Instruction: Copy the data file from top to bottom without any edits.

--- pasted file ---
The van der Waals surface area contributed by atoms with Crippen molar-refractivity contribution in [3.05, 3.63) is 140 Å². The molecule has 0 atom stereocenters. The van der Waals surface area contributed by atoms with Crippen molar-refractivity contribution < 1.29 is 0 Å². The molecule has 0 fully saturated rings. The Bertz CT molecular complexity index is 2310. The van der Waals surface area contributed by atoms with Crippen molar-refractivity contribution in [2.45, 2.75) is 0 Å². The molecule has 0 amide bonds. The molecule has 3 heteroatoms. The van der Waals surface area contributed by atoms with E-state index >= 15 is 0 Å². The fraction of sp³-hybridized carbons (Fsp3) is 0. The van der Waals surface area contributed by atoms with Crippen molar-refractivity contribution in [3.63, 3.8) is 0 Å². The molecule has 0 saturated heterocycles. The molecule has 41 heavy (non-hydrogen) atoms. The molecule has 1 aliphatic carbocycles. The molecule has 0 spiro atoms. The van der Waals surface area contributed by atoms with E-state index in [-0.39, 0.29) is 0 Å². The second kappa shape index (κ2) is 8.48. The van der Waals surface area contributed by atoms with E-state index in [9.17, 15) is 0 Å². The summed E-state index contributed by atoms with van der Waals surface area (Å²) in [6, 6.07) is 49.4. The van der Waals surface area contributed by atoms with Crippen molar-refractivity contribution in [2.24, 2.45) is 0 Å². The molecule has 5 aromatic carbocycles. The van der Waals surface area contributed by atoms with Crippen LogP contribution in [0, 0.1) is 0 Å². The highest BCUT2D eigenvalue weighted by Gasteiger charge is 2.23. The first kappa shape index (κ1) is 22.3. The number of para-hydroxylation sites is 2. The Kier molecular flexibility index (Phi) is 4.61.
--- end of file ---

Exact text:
The van der Waals surface area contributed by atoms with Crippen molar-refractivity contribution in [3.05, 3.63) is 140 Å². The molecule has 0 atom stereocenters. The van der Waals surface area contributed by atoms with Crippen molar-refractivity contribution < 1.29 is 0 Å². The molecule has 0 fully saturated rings. The Bertz CT molecular complexity index is 2310. The van der Waals surface area contributed by atoms with Crippen molar-refractivity contribution in [2.45, 2.75) is 0 Å². The molecule has 0 amide bonds. The molecule has 3 heteroatoms. The van der Waals surface area contributed by atoms with E-state index >= 15 is 0 Å². The fraction of sp³-hybridized carbons (Fsp3) is 0. The van der Waals surface area contributed by atoms with Crippen molar-refractivity contribution in [3.63, 3.8) is 0 Å². The molecule has 0 saturated heterocycles. The molecule has 41 heavy (non-hydrogen) atoms. The molecule has 1 aliphatic carbocycles. The molecule has 0 spiro atoms. The van der Waals surface area contributed by atoms with E-state index in [-0.39, 0.29) is 0 Å². The second kappa shape index (κ2) is 8.48. The van der Waals surface area contributed by atoms with E-state index in [9.17, 15) is 0 Å². The summed E-state index contributed by atoms with van der Waals surface area (Å²) in [6, 6.07) is 49.4. The van der Waals surface area contributed by atoms with Crippen molar-refractivity contribution in [2.24, 2.45) is 0 Å². The molecule has 5 aromatic carbocycles. The van der Waals surface area contributed by atoms with Crippen LogP contribution in [0, 0.1) is 0 Å². The highest BCUT2D eigenvalue weighted by Gasteiger charge is 2.23. The first kappa shape index (κ1) is 22.3. The number of para-hydroxylation sites is 2. The Kier molecular flexibility index (Phi) is 4.61.